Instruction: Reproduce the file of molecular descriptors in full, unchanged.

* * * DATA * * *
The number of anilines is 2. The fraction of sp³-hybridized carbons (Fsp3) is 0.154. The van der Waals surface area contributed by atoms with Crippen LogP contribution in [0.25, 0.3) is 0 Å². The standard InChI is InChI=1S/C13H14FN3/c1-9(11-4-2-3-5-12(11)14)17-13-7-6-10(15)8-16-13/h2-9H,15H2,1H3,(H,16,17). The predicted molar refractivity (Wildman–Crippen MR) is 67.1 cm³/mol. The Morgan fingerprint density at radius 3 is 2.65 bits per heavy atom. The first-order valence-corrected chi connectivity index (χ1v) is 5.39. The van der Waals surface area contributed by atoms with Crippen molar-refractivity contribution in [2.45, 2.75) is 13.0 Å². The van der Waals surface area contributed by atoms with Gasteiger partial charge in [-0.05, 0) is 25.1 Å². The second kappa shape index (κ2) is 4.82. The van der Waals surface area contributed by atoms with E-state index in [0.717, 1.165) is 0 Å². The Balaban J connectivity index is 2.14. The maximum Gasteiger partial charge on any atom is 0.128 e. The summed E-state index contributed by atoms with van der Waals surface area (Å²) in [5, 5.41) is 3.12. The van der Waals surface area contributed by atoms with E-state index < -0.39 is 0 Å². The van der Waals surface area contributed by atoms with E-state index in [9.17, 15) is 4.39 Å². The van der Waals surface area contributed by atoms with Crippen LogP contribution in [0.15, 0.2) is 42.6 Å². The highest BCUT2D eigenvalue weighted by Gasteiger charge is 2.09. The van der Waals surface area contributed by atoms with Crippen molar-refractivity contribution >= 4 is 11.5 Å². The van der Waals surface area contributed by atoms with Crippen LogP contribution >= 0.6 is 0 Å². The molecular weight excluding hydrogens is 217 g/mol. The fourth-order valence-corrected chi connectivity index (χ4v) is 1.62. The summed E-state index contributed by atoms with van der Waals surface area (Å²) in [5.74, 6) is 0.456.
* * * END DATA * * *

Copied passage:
The number of anilines is 2. The fraction of sp³-hybridized carbons (Fsp3) is 0.154. The van der Waals surface area contributed by atoms with Crippen LogP contribution in [0.25, 0.3) is 0 Å². The standard InChI is InChI=1S/C13H14FN3/c1-9(11-4-2-3-5-12(11)14)17-13-7-6-10(15)8-16-13/h2-9H,15H2,1H3,(H,16,17). The predicted molar refractivity (Wildman–Crippen MR) is 67.1 cm³/mol. The Morgan fingerprint density at radius 3 is 2.65 bits per heavy atom. The first-order valence-corrected chi connectivity index (χ1v) is 5.39. The van der Waals surface area contributed by atoms with Crippen molar-refractivity contribution in [2.45, 2.75) is 13.0 Å². The van der Waals surface area contributed by atoms with Gasteiger partial charge in [-0.05, 0) is 25.1 Å². The second kappa shape index (κ2) is 4.82. The van der Waals surface area contributed by atoms with E-state index in [0.717, 1.165) is 0 Å². The Balaban J connectivity index is 2.14. The maximum Gasteiger partial charge on any atom is 0.128 e. The summed E-state index contributed by atoms with van der Waals surface area (Å²) in [5, 5.41) is 3.12. The van der Waals surface area contributed by atoms with E-state index < -0.39 is 0 Å². The van der Waals surface area contributed by atoms with E-state index in [9.17, 15) is 4.39 Å². The van der Waals surface area contributed by atoms with Crippen LogP contribution in [0.15, 0.2) is 42.6 Å². The highest BCUT2D eigenvalue weighted by Gasteiger charge is 2.09. The van der Waals surface area contributed by atoms with Crippen molar-refractivity contribution >= 4 is 11.5 Å². The van der Waals surface area contributed by atoms with Crippen LogP contribution >= 0.6 is 0 Å². The molecular weight excluding hydrogens is 217 g/mol. The fourth-order valence-corrected chi connectivity index (χ4v) is 1.62. The summed E-state index contributed by atoms with van der Waals surface area (Å²) in [5.74, 6) is 0.456.